The light at the end of this tunnel comes in the form of Veress’s Sonata for Cello. Composed in Baltimore, the 1967 piece also takes a three-movement structure, this time marked “Dialogue,” “Monologue,” and “Epilogue,” which, as Holliger notes in an accompanying essay, takes us through an inner turmoil on the path toward self-liberation. For me, the most solitary movement is the Dialogue. Its dirge-like density betrays an ecstatic turmoil while keeping a hand cupped to the ear of some cherished and unrecoverable stillness. By contrast, the Monologue seems almost resolute as it traces fingers blindly through the ashes, from which the final movement rises in its own agitated way with assertion on the tongue. As a student of Veress, Holliger no doubt took on some of his mentor’s quirks, and the influence of said Epilogue rings clearly in Trema.

Violist Tabea Zimmermann joins the roster for the Trio for Violin, Viola and Cello, backing us into 1954. The 20-minute piece takes two movements, the first of which moves like molasses into a dulcet and spectral territory ahead of its time, while the second brings the patter of urgency to a journey of immense detail and brilliance.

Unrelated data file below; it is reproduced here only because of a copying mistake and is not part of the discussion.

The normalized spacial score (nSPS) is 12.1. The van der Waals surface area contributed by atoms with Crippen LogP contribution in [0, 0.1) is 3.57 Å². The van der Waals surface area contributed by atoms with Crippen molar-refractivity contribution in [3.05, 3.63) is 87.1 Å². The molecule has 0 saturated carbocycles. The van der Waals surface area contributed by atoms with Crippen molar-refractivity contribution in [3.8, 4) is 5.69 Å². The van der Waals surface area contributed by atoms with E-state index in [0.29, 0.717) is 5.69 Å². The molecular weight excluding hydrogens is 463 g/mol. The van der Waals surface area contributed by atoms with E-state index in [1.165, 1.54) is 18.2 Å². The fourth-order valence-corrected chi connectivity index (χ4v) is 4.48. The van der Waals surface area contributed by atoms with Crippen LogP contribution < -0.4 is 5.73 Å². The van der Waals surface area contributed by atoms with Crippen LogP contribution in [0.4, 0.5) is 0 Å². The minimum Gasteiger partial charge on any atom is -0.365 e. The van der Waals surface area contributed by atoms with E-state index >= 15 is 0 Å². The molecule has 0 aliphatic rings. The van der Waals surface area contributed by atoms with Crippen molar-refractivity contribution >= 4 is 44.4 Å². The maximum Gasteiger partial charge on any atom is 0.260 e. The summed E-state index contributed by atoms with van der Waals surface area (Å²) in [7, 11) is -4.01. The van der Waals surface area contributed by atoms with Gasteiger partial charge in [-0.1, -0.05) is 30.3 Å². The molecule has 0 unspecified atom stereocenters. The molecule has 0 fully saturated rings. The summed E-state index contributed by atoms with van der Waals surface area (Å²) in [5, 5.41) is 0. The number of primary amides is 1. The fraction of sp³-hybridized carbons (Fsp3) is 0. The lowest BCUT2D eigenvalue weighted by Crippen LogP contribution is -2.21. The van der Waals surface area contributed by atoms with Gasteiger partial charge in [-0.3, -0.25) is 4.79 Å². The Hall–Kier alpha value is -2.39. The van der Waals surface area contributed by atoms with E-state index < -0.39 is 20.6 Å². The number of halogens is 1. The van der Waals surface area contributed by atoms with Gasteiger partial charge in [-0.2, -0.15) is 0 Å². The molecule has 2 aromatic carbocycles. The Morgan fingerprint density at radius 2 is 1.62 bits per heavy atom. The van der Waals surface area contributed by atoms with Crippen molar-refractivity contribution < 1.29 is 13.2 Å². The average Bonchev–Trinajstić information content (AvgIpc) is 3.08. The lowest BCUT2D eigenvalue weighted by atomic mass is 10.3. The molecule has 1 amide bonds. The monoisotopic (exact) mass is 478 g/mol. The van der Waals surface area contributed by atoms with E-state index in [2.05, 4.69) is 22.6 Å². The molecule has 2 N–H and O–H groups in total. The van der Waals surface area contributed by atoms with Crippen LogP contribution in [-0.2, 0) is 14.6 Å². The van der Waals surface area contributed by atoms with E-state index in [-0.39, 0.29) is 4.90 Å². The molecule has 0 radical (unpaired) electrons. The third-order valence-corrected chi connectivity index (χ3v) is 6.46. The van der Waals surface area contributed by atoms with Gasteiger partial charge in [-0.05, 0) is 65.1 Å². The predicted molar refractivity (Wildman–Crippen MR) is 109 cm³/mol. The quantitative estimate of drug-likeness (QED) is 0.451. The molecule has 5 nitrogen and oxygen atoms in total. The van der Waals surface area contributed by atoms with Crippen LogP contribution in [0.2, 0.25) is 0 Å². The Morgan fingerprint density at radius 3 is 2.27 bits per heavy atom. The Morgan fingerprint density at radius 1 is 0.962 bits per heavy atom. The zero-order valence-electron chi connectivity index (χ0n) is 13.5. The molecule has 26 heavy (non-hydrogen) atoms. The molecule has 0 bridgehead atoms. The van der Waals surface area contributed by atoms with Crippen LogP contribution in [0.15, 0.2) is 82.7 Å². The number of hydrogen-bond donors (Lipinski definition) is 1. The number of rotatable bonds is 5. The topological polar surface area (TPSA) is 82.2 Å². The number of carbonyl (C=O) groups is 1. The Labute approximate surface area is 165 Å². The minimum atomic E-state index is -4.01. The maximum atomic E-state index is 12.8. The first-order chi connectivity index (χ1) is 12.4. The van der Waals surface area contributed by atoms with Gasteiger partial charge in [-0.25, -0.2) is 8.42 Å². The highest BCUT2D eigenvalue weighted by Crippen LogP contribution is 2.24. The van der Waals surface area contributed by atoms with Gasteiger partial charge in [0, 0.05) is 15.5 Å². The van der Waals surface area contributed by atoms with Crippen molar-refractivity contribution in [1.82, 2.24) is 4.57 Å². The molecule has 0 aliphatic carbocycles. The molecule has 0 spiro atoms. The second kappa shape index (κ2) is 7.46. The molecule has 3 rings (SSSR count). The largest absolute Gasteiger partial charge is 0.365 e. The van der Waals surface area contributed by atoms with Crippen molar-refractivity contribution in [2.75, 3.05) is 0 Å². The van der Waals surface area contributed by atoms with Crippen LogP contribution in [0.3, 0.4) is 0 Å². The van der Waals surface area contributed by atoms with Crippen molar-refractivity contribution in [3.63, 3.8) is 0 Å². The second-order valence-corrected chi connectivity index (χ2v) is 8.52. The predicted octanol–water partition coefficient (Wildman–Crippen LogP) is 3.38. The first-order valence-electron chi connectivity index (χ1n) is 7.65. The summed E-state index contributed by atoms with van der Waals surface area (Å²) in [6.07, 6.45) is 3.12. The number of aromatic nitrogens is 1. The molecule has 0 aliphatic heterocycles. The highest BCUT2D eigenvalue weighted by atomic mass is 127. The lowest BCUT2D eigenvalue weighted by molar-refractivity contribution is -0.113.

Of this journey the lowly reviewer can make no definitive claims. Naysayers of the modern may make a delightful discovery or two along the way, even as they cling to Bach, while defenders of the twentieth century will immediately recognize that its music would be nowhere without him. Either way, I can only commend Demenga and ECM for an ongoing commitment to bring their programming alive with the benefits of (im)possibility.

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>> John Surman/John Warren: The Brass Project (ECM 1478)

Sándor Veress (ECM New Series 1555)

 

Sándor Veress

Camerata Bern
London Voices
Heinz Holliger oboe and conductor
Recorded February 1993, Salle de Musique, La Chaux de Fonds
January 1992, BBC Maida Vale Studio, London
Engineers: Andreas Neubronner and John Whiting

I set off from my beautiful fatherland,
My little, glorious Hungary.
Halfway, I turned and looked back
And my eyes were filled with tears.